Lack of training and benefits fuel IT job-hopping

Significant portion of IT pros expect to look for a new role in the next 12 months

Recruitment company, Global Attract, has revealed details of research that is says shows 60 percent of IT professionals working in DevOps and infrastructure, financial services, IT executive roles, software development, testing and quality assurance, and project management, intend to look for a new role in the next 12 months.

The 720 respondents to the survey gave their main reasons for job seeking as a lack of training and a lack of flexible benefits. Twenty two percent of those surveyed said they had not undergone any formal training relating to their role.

“The desire for more annual leave, flexible working arrangements and an enticing annual bonus scheme are also factors behind the movement,” Global Attract said.

Those most likely to look for another role work in project management. Based on the survey results, 73 percent of these intend to change jobs in the next year. “High demand and lack of supply of skilled workers in this sector are driving contractor growth and mobility,” Global Attract said.

Global Attract New Zealand director, Dave Newick, said: “We are seeing a significant shortage of project managers and business analysts with cloud and digital experience. Forecast growth in this field and skill shortages will push contracting rates and salaries up, forcing employers to look offshore to fill roles.”

Fifty nine percent of those in DevOps and infrastructure indicated they intend to change jobs in the next year. “While this is a growing industry, 27 percent of candidates have never undergone formal training related to their role,” Global Attract said.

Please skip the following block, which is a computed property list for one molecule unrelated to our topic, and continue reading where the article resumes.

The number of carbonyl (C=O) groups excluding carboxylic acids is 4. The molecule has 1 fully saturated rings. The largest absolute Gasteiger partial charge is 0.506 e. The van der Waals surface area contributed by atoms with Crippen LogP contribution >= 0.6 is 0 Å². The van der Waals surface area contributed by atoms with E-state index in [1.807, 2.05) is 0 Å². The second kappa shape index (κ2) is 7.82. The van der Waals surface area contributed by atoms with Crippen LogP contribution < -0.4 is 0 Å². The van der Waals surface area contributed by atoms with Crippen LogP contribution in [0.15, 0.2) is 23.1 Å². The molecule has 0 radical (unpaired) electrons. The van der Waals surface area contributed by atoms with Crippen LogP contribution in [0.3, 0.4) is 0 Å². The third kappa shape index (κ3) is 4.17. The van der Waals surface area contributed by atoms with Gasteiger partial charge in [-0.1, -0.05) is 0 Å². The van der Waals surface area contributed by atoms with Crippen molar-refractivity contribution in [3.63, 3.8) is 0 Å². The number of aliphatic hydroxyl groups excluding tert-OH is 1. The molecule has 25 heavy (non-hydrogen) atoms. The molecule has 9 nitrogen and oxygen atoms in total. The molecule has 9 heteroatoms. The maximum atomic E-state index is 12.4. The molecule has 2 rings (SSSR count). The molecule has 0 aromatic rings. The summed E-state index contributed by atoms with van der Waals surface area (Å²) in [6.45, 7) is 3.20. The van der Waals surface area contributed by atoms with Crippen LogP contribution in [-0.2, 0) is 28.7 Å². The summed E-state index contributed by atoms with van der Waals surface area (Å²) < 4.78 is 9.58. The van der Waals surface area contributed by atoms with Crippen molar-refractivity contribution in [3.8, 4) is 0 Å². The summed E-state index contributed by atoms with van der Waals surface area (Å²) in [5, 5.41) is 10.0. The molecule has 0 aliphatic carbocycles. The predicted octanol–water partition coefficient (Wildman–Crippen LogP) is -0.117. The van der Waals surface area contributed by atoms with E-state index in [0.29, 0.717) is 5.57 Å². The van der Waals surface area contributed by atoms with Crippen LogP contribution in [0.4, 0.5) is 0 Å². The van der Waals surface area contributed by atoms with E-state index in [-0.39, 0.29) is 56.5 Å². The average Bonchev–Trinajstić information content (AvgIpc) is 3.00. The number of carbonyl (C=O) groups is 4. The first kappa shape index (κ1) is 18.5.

In the software development, testing and QA space, sentiment is similar: 56 percent of professionals intend to change jobs within the next 12 months. In the IT executive sector, 69 percent of respondents are either “very” or “fairly” satisfied in their roles. Nevertheless, 54 percent of those surveyed said they would be looking to change jobs in the next 12 months.

Meanwhile, “Big changes are afoot in the IT executive field as the chief information officer (CIO) role evolves from traditional technology manager to key innovator,” Global Attract said. “Some 39 percent of respondents believe the biggest change to role of the CIO is a stronger business focus. A further 17 percent say CIOs are required to show how and where they add value, 14 percent think the role is more customer-centric and 12 percent say it’s more marketing/digital focused.”

For some roles, the news is not so good. The survey found to a decrease in demand for digital strategy and execution experts, chief marketing officers and chief product officers. Newick said: “Marketing and IT now sit hand in hand. Senior IT executives must keep ahead of digital transformation trends, UX design and areas where customer interaction is key. The need for staff with experience in e-commerce and Bitcoin is also set to increase.”

The survey found the biggest challenge for the financial services IT sector to be attracting permanent IT professionals to deliver digital initiatives. Eighteen percent of IT workers in financial services said they had received training relating to their role.

Newick said: “Large organisations are competing with smaller, more agile digital businesses that offer a greater range of flexibility on benefit and projects. The key to securing the best candidates in financial services is to look at what workers consider important benefits – training, annual bonus and flexible working.”

The survey New Zealand IT Recruitment Market Insights & Salary Guide – 2016/2017 is the first of its kind that Global Attract has conducted in New Zealand. The results are offered separately along with insights and salary guides for each of the roles covered in the survey: software development testing &QA; DevOps and infrastructure; financial services; IT executives; project management.

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